Dust is an impressive first long-form story from author Jason Hutt. (Full disclosure – I’ve known the author for about 12 years). It is an examination of the theme of parents and children, set in front of a backdrop of space opera that includes armadas, robots, and genetic engineering. The main characters are Nick, a young man running from a father he can’t understand and Max, an older man running from the tragic death of his only child. Max just so happens to captain a space ship, carrying cargo across the stars; a space ship that provides Nick a way off-planet. Together the two travel to Dust, the last, farthest, and hardest Earth colony. On Dust they quickly become pawns in a bloody conflict.
Possible plot influences for the book range from Josh Whedon’s Firefly to H.G. Wells’ The Island of Dr. Moreau. The story reminds me of the young adult sci-fi stories and novels that Robert Heinlein did, early in his career, such as Red Planet.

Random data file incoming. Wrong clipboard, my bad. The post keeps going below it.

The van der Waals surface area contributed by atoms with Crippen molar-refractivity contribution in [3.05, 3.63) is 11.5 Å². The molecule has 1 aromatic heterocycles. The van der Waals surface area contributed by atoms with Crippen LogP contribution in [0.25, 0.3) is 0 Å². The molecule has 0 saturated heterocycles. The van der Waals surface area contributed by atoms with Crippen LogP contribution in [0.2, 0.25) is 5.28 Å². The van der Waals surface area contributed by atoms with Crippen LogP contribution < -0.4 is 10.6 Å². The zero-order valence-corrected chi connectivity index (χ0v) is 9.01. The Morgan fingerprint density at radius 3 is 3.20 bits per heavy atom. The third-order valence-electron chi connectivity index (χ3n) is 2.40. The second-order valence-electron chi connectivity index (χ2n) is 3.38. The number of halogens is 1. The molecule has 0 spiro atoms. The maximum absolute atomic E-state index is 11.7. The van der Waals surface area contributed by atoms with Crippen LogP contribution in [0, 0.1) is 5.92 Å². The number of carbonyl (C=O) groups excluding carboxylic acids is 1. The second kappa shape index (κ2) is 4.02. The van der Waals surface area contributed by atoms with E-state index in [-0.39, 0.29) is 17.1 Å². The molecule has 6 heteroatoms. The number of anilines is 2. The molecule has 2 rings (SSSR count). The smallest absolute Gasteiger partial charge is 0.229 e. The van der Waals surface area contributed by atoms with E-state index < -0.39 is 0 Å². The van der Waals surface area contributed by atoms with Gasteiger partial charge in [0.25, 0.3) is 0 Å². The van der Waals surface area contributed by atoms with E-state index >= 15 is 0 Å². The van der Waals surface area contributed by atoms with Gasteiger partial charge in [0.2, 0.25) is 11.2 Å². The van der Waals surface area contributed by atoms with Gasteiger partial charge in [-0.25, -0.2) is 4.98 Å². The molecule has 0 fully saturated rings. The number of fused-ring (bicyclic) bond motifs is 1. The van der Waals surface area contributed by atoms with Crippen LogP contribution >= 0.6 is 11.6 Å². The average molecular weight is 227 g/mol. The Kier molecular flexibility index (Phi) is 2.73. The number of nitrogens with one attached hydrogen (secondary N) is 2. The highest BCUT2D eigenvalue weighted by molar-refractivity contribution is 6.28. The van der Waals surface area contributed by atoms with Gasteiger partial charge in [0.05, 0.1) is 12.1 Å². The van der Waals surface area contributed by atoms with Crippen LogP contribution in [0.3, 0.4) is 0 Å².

Dust follows a three-act structure, with economic prose, resulting in a fast paced adventurous read. It is the economy of prose that prevents me from rating the novel higher. For me, science fiction has two primary appeals. First, it often gazes upon a technology and asks the question of “what if?” And second, it can build new worlds, different than our own and full of wonderful things. Dust does take the reader to a distant future, where Earth has many colonies. It’s a slightly dystopian future, but very believably an evolution of our own – a place where corporations are more powerful than governments – a place where technology continues forward, but resources are dwindling. It’s a world full of conflict, but the tight focus of the story on the two protagonists spares little verbiage for coloring that world. Dust left me hungry for more information about the universe it inhabits – hungry enough to hope for a sequel.
Dust is available at Amazon in both paperback and Kindle format.